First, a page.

- In 2008, I read Jesus for President (all these books are linked on the side of this webpage) by Shane Claiborne.  One line in particular has stuck with me,  Claiborne's challenge to go into the places that the Empire has forgotten.  In our Empire, that's the inner-city. 
- In reading Lies My Teacher Told Me, I learned how our nation's educational system is set up to help affluent students succeed while poor students are robbed of those resources while at the same time being told the reason for their failure is their own lack of a work ethic.  Our educational system teaches some kids that they're worthwhile and other kids that they're worthless, then backs up that teaching through the inequal distribution of educational funds.
- Last summer I read Savage Inequalities.  That book stocked the fires of righteous indignation first set ablaze by Shane Claiborne.  One line idea from that book sticks with me (and I paraphrase), "Of course some people will be generals while others will be soldiers, but we can't continue to designate some people as those with the chance to be generals while others are given only the option of being soldiers due simply to the economic status into which they were born."
- In January I read Generous Justice by Tim Keller. 
Post 1  Post 2  That book provided a good biblical foundation for this new calling to teach in the inner city.  Keller reminded me of what I already knew, Jesus spent time with the poor and those ignored by the rest of society and then he expected that his followers would do the same.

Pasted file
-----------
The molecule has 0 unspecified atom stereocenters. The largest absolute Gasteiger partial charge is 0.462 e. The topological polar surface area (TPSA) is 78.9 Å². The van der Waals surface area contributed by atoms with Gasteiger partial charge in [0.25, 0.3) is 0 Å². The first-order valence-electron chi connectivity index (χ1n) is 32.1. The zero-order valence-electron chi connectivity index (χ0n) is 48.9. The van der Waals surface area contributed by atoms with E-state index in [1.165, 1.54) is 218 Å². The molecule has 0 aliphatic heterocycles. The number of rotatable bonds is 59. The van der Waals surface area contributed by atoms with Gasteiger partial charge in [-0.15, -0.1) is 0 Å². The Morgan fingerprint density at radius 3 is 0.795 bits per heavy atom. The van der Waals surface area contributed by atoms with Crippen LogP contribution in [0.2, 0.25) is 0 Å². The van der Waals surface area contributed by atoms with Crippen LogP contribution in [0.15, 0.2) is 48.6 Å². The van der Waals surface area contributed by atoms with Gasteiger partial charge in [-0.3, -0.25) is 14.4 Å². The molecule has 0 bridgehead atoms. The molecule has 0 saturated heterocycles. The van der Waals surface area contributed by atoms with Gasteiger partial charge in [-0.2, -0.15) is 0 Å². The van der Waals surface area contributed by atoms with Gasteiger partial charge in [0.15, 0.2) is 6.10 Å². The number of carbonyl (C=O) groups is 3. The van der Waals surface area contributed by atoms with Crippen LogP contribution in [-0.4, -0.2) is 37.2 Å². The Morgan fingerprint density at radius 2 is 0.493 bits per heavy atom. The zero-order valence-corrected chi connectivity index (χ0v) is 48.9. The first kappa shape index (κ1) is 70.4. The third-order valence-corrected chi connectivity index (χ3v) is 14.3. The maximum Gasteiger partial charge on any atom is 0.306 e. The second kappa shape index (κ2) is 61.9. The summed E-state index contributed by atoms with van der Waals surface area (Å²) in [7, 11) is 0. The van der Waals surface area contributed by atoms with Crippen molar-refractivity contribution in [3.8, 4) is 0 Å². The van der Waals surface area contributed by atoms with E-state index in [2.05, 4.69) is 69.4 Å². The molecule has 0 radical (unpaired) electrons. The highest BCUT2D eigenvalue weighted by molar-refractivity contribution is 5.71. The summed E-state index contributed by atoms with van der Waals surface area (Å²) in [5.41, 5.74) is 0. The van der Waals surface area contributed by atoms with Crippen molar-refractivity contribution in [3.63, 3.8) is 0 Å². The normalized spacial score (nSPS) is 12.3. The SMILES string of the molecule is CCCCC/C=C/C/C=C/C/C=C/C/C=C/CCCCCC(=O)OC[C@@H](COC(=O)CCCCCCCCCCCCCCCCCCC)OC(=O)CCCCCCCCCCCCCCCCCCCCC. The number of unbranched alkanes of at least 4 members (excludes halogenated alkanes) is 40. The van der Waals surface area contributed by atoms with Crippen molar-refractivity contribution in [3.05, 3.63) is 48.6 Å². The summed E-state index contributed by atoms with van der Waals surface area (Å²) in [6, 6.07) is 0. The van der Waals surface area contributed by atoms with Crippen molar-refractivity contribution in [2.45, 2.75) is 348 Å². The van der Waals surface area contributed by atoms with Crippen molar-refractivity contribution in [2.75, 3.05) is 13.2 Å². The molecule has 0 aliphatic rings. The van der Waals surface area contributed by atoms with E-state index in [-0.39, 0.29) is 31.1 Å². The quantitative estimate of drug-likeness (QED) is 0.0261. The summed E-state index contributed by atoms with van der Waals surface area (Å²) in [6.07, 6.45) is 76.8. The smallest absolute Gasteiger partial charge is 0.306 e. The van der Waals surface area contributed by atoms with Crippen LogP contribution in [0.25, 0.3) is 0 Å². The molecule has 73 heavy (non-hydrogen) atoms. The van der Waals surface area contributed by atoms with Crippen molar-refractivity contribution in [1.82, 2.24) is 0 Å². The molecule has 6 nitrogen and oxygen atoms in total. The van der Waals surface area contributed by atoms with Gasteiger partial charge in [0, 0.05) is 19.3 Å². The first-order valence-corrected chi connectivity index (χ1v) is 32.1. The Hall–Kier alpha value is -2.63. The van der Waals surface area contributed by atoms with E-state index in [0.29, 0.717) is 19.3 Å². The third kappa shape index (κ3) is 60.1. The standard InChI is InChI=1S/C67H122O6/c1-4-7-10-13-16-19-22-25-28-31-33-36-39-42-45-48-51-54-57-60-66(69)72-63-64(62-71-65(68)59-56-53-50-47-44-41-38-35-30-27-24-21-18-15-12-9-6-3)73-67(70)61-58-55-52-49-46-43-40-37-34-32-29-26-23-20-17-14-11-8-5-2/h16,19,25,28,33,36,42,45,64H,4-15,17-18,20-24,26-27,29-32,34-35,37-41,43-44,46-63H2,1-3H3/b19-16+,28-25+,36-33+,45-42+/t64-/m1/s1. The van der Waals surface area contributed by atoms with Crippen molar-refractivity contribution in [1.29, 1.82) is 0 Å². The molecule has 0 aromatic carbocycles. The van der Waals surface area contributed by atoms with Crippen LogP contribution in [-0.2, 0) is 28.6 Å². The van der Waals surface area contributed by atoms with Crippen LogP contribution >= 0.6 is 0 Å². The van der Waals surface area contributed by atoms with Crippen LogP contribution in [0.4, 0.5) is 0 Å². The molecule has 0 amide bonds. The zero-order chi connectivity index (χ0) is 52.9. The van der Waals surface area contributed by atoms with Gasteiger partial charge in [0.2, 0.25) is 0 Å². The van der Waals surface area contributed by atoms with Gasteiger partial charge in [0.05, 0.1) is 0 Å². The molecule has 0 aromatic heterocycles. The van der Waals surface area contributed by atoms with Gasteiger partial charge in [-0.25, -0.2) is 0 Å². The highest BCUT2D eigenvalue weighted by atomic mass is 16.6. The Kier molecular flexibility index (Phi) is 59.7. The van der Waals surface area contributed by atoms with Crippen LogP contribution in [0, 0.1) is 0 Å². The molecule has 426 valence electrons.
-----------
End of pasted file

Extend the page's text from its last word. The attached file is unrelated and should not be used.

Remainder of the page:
Finally, Crazy Love challenged me to be willing to give up everything to serve the poor.  At that time, I made a commitment to invest all that we'd saved into the Masters of Education program at Rockhurst in order to get a teaching job in an inner city school.  With TFA, that process has gotten less expensive and much quicker.  But I needed to be challenged the way Francis Chan challenged me. 

During my TFA interview, my interviewer asked me, "Am I sensing a strain of social justice in your desire to work with TFA."  I laughed out loud then explained everything I wrote above. 

Finally, the TFA strand.  You can read about Teach For America
here.  Basically, this organization is all of the above strands come together.  Their motto is, "that one day, all children in this nation will have the opportunity to attain an excellent education."  TFA selects and trains proven leaders and put them in under resourced school districts, which also giving their teachers money for their educational degree.  I had heard bits and pieces about TFA before, but until the episode of The Office  "IT Guy" walked away from his job saying, "I'm going to each computers for TFA, " I hadn't actually researched the organization.  When I went to their website, I realized "this is it."  And as I explained in this post, it was quite a coincidence the way it all came together.  And my next post will be some even more non-coincidental coincidences that lead to this new position and new form of ministry.

When I was called to preach at the Iowa District Church of the Nazarene teen camp in June of 1994, I was given the distinct calling to preach the gospel, particularly to those who had never heard it before.  And while this new endeavor feels a bit like a new calling, I think it's actually just a new take on the same calling.  My methods will certainly change but the calling to proclaim (or "preach") the good news (i.e. gospel) that my life is still guiding my life.